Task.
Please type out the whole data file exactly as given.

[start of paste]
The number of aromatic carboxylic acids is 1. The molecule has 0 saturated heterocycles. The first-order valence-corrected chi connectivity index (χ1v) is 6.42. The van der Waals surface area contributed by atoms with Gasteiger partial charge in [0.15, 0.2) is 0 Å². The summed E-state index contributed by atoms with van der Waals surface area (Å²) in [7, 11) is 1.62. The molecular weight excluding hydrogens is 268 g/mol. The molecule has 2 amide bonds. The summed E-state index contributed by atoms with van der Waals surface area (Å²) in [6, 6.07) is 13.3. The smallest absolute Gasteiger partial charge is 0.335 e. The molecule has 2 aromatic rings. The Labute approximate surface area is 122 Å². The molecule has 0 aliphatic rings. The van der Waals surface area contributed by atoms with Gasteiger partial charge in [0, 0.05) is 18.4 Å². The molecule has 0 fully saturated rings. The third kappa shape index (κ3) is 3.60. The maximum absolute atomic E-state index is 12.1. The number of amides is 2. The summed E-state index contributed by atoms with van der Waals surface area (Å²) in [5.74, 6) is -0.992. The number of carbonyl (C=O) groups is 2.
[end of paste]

The number of aromatic carboxylic acids is 1. The molecule has 0 saturated heterocycles. The first-order valence-corrected chi connectivity index (χ1v) is 6.42. The van der Waals surface area contributed by atoms with Gasteiger partial charge in [0.15, 0.2) is 0 Å². The summed E-state index contributed by atoms with van der Waals surface area (Å²) in [7, 11) is 1.62. The molecular weight excluding hydrogens is 268 g/mol. The molecule has 2 amide bonds. The summed E-state index contributed by atoms with van der Waals surface area (Å²) in [6, 6.07) is 13.3. The smallest absolute Gasteiger partial charge is 0.335 e. The molecule has 2 aromatic rings. The Labute approximate surface area is 122 Å². The molecule has 0 aliphatic rings. The van der Waals surface area contributed by atoms with Gasteiger partial charge in [0, 0.05) is 18.4 Å². The molecule has 0 fully saturated rings. The third kappa shape index (κ3) is 3.60. The maximum absolute atomic E-state index is 12.1. The number of amides is 2. The summed E-state index contributed by atoms with van der Waals surface area (Å²) in [5.74, 6) is -0.992. The number of carbonyl (C=O) groups is 2.